Parrish said the housing sector started declining in 2006, before the Great Recession officially began. And the entire construction sector, including windows, already had too much capacity, he said.

Kodiak Deck Application

Deceuninck's Kodiak Composite Decking

“We were making, as a window industry, enough windows to support nearly 2.4 million new homes on an annualized basis in October of 2005. There was immense excess capacity in the industry, machine capacity,” he said. And housing start numbers kept going down. This summer, starts ran at an annual rate of about 600,000.

Windows suffered along with it. Total shipments of prime windows plunged by 45 percent from 2005-09 — the vinyl window segment dropped 37 percent during that period — said a report issued by the American Architectural Manufacturers Association in Schaumburg, Ill., and the Window & Door Manufacturers Association in Washington.

Parrish said building product makers have suffered a double whammy. In past recessions, when new-home construction declined, remodeling and replacement (termed R&R) took up the slack. Homeowners put money into their castles. But now, falling home prices have turned the idea of the home as an investment on its head, so remodeling is hurting, too.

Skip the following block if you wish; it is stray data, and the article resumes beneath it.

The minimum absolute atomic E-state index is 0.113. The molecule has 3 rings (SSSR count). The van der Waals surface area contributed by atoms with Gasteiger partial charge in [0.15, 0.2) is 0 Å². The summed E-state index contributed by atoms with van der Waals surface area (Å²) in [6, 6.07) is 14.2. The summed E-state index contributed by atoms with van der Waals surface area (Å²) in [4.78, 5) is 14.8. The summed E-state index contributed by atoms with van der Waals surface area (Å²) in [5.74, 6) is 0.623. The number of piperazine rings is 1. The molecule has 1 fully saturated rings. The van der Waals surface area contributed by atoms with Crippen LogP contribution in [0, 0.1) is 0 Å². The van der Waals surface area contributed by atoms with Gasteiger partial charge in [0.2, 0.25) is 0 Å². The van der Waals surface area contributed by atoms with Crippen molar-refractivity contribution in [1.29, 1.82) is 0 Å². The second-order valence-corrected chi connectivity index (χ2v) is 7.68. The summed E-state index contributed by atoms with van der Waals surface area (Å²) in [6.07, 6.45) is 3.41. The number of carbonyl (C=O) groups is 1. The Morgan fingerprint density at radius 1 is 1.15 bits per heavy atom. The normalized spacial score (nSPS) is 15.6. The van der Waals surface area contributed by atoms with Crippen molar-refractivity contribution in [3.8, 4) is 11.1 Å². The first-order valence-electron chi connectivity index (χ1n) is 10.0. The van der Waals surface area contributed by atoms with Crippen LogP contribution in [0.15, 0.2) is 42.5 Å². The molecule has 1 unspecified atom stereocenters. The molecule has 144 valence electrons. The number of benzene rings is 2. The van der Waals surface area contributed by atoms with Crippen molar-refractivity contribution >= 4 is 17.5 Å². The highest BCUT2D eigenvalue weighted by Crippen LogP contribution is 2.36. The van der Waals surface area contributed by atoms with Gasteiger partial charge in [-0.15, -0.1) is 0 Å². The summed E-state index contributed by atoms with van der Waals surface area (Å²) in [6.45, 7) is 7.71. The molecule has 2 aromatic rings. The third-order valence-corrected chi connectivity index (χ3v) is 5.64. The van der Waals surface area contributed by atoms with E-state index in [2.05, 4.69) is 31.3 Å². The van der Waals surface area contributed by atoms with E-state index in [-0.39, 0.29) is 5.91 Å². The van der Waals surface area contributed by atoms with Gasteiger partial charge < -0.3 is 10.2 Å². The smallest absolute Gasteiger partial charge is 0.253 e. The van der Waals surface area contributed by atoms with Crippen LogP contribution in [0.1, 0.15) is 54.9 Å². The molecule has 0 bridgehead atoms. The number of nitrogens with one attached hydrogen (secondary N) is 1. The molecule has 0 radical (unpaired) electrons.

Deceuninck North America generated sales of $77 million in 2009, down about 20 percent from the year before. But the operation rebounded in 2010, to grow by 14 percent through the first three quarters, according to information released by publicly traded Deceuninck NV. Year-end numbers were not available.

Demand from remodeling strengthened, although business was hit by the expiration of the federal tax credits for home buyers in April.

Parrish thinks the housing meltdown is over, and doesn’t see a double-dip recession on the horizon. He thinks housing will begin to recover, slowly, starting in the spring. But right now, the economy is still sending mixed signals, he said. “My belief is that in the course of the next year, we will likely see a slowly expanding economy,” he said.

The year ended with some bright spots. The federal government reported that third-quarter gross domestic product increased at a 2.5 percent annual rate, a faster pace than originally expected. Retailers reported solid Christmas spending.

Owning a home is tightly linked to the American dream. Parrish said that’s one reason why the industry is so important to the overall economy — and the psyche of consumer confidence. “When you follow the housing industry, you’re really looking at a crystal ball of the American economy,” he said.